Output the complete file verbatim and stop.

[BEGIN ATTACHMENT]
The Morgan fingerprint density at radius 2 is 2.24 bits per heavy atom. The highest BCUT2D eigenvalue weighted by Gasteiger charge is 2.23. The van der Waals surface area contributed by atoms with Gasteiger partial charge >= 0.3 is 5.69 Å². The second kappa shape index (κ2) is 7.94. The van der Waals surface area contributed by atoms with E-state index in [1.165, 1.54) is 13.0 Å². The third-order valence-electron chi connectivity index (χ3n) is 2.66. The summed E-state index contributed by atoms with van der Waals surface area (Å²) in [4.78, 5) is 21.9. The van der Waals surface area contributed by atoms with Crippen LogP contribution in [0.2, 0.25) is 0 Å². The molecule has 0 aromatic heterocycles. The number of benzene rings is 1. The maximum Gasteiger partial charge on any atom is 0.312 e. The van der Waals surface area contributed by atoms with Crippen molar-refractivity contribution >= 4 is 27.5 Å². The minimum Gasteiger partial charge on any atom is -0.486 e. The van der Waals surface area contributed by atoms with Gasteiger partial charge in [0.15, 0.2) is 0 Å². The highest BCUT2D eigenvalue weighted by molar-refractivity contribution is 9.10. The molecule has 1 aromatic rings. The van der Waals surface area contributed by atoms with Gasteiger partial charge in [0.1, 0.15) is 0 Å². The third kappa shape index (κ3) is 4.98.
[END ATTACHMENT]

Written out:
The Morgan fingerprint density at radius 2 is 2.24 bits per heavy atom. The highest BCUT2D eigenvalue weighted by Gasteiger charge is 2.23. The van der Waals surface area contributed by atoms with Gasteiger partial charge >= 0.3 is 5.69 Å². The second kappa shape index (κ2) is 7.94. The van der Waals surface area contributed by atoms with E-state index in [1.165, 1.54) is 13.0 Å². The third-order valence-electron chi connectivity index (χ3n) is 2.66. The summed E-state index contributed by atoms with van der Waals surface area (Å²) in [4.78, 5) is 21.9. The van der Waals surface area contributed by atoms with Crippen LogP contribution in [0.2, 0.25) is 0 Å². The molecule has 0 aromatic heterocycles. The number of benzene rings is 1. The maximum Gasteiger partial charge on any atom is 0.312 e. The van der Waals surface area contributed by atoms with Crippen molar-refractivity contribution >= 4 is 27.5 Å². The minimum Gasteiger partial charge on any atom is -0.486 e. The van der Waals surface area contributed by atoms with Gasteiger partial charge in [0.15, 0.2) is 0 Å². The highest BCUT2D eigenvalue weighted by molar-refractivity contribution is 9.10. The molecule has 1 aromatic rings. The van der Waals surface area contributed by atoms with Gasteiger partial charge in [0.1, 0.15) is 0 Å². The third kappa shape index (κ3) is 4.98.